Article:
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Please share your own favorites in the comments – I’m very interested in others’ choices. I’m also, of course, open to knowing your thoughts on my list! I hope you will each, in your own way, join me in taking the time to enjoy the spirit of the holiday season through song.

*A heartfelt thanks to Joe White for inviting me to participate in his annual Advent Vespers attendance and dinner. Both years the entire evening has been beautiful and soul-nourishing!

 





I Should Dance

11 12 2014

“I know nothing,

except what everyone knows —

if there when Grace dances,

I should dance.”

— W. H. Auden

 

I danced at two nieces weddings this past summer.

I danced with my goddaughter, Kate, reciting singsong verses then tossing her high to bounce in gleeful giggles on her parents’ bed.

I danced with wind and rain and heat waves, my bike and I racing through woods and on trails, practicing our bunny-hop.

Most of the time, though, I don’t dance. I forget how in my self-consciousness; I consider it wasteful in my busy-ness; I don’t think of it as an option in my unhappinesses.

“…if there when Grace dances”…

The trick is to notice those moments. To be aware of the presence first, then feel the gait and sway of Grace dancing into your day. To absorb Grace through your pores, take it in deep enough that you can’t help but begin to move with Grace: giving your whole self to it, burning your energies. Bending, swooping, twirling.

Delighting.

And eventually dropping exhausted onto the grass (or simply arriving at the end of the day) knowing you have been fully alive in the Great Dance. Understanding, now, that the beating in your heart, which you had thought was mere biomechanics, is really blood singing this prayer:

Thank you. Thank you. Thank you.

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Gooseberry Falls, Minnesota. Photo by Mike Beck

 

 





I Forgot to Remember

4 12 2014

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I spent Thanksgiving in a house filled with friends. I was warm on the coldest Thanksgiving Day in 27 years. I was well-fed. I was welcomed into a family not my own by nature, but made mine by nurture.

Yet I was sad and lonely. I felt the pressing weight of all the perceived failures of my life. I felt I’d let myself down, let everyone else down. I missed my folks and my siblings. In short, I had worked up a whole mess of self-pity. It sat like a lump of congealed stuffing in my throat. I had trouble breathing around it.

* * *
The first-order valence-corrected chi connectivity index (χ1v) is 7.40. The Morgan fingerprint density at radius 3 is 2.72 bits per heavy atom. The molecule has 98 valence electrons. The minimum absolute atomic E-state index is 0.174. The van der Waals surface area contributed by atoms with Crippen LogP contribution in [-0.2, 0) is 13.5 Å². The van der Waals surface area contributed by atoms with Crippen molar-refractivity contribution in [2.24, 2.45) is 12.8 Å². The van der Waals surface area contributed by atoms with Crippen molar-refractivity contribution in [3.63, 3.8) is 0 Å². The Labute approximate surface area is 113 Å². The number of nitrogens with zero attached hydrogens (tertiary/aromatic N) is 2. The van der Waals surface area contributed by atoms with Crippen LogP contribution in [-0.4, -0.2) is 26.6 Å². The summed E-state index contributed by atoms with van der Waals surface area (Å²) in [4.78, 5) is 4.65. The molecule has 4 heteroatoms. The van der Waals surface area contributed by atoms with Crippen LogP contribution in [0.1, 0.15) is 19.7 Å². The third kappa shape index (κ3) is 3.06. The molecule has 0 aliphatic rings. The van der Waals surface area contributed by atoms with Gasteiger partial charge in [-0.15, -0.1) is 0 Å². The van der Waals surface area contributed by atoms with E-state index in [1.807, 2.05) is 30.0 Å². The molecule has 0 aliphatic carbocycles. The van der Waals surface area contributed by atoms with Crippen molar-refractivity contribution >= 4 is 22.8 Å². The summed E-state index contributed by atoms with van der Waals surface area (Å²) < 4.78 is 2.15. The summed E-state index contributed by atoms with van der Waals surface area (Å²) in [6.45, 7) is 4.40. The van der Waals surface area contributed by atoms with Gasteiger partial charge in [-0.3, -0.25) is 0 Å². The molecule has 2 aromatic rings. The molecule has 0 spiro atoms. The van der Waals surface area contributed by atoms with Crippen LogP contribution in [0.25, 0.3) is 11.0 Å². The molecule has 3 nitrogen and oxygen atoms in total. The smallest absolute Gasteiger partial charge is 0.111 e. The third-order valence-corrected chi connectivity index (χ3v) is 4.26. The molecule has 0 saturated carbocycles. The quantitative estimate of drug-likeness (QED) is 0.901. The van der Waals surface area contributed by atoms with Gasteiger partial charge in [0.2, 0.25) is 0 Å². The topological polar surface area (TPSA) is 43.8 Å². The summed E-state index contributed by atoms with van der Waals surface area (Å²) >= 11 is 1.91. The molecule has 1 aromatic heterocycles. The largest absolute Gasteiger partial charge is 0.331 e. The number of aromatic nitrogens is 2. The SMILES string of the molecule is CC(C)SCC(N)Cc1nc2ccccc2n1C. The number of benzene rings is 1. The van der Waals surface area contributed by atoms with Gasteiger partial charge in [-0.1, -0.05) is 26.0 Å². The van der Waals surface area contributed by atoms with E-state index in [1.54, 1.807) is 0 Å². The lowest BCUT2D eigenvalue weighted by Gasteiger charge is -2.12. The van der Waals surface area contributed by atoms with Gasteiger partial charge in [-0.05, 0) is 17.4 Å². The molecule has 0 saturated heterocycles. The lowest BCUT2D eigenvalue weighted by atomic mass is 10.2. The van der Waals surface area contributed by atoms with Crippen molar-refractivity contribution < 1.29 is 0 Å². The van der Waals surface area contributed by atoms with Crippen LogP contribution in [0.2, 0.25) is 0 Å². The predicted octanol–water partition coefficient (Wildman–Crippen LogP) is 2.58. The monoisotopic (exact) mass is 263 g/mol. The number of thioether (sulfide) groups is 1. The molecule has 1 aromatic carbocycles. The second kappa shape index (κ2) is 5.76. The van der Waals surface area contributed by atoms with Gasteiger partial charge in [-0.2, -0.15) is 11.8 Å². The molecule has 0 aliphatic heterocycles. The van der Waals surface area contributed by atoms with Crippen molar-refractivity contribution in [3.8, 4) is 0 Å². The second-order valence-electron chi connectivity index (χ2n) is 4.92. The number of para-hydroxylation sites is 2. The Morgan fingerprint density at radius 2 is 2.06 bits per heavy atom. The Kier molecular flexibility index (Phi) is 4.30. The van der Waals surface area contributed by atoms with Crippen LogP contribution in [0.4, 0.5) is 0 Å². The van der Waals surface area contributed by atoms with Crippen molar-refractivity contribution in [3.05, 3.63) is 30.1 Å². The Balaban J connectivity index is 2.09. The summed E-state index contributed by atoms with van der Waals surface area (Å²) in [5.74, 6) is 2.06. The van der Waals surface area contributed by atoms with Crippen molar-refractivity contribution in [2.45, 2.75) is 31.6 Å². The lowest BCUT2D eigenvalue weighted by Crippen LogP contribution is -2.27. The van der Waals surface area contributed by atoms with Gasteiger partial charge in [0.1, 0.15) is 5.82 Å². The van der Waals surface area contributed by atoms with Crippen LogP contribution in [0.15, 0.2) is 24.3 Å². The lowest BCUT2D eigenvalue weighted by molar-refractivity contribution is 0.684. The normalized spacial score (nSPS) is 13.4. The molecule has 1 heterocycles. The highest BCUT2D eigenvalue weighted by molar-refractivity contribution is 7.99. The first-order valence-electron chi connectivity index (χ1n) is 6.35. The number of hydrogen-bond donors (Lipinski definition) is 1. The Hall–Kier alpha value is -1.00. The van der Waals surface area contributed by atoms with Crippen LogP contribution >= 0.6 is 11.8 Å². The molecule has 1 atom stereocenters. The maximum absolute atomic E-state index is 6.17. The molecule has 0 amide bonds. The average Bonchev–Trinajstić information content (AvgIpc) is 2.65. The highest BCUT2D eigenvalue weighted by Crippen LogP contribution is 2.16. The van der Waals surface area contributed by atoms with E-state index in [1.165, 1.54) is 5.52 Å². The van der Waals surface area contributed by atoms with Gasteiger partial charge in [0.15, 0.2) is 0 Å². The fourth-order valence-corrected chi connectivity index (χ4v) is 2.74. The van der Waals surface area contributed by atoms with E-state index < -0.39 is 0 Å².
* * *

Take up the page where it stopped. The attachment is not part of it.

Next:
Putting it into words like this just points out the stark contrast between my objective reality and my emotional reality. After returning home that night, I reflected on this dichotomy, and gave myself a stern talking-to. When I awoke on Black Friday, I was determined to shift my emotional reality by taking a firm hold on my thoughts. I resolved to be grateful – to put into practice the thanksgiving for which the previous day’s holiday was named.

It went pretty well, for a while. I worked, then went back to the home of my friends. This time I relaxed into the warmth of their family and the love they shared with me. Hugs and laughter filled my evening. I was truly infused with gratitude.

When I returned home, there was no heat in my apartment.

After an uncomfortable and essentially sleepless night, I went to work. And promptly gave myself a fat lip in an altercation with a milk crate. My feet hurt. I couldn’t find my earmuffs. The “Check engine soon” light came on in my car. And I got a notice from the bank that my checking account was empty.

“I defy ANYONE to focus on gratitude in these circumstances,” I shouted in my head while driving. I shook a mental fist at the sky.

The universe definitely has a twisted sense of humor. Or perhaps it isn’t humor so much as a type of tough love. “You say you’re committed to gratitude,” it asks? “Let’s see how committed.” In the face of this test, I looked for inner resources or wisdom to help me through. I found none. So I did what has often worked for me in the past – I went and stood in front of my bookcase, wondering if anything there could arrest my downward spiral.

I reached out and my hand came back holding a book I’ve owned for years. One I’d tried reading on several occasions but found lacking. I opened to a random page and read the heading: “Step 7: Remember What You Love”.  Those four words struck me the way a deep, sonic thunderclap does during an electrical storm; I felt it boom in my chest. Intuitively, I knew that this was important.

Further down the page, the following passage leaped out at me:

The most important part of naming what you love…is that you return to self. You develop the habit of remembering your Spirit, and you stay more true to it.

In this blog, and in my daily life, I try to stay positive, to marshall my thinking in order to prevent a slide into anxiety and depression. I’ve alluded to the fact that things have not gone as I hoped since I moved here, and sometimes I’ve bemoaned how hard it has been. I’m sure many of you have picked up on the truth I’ve danced around: this year has been among the hardest and loneliest of my life. (Not only these things, not unredeemed by beauty, but pretty darn hard.)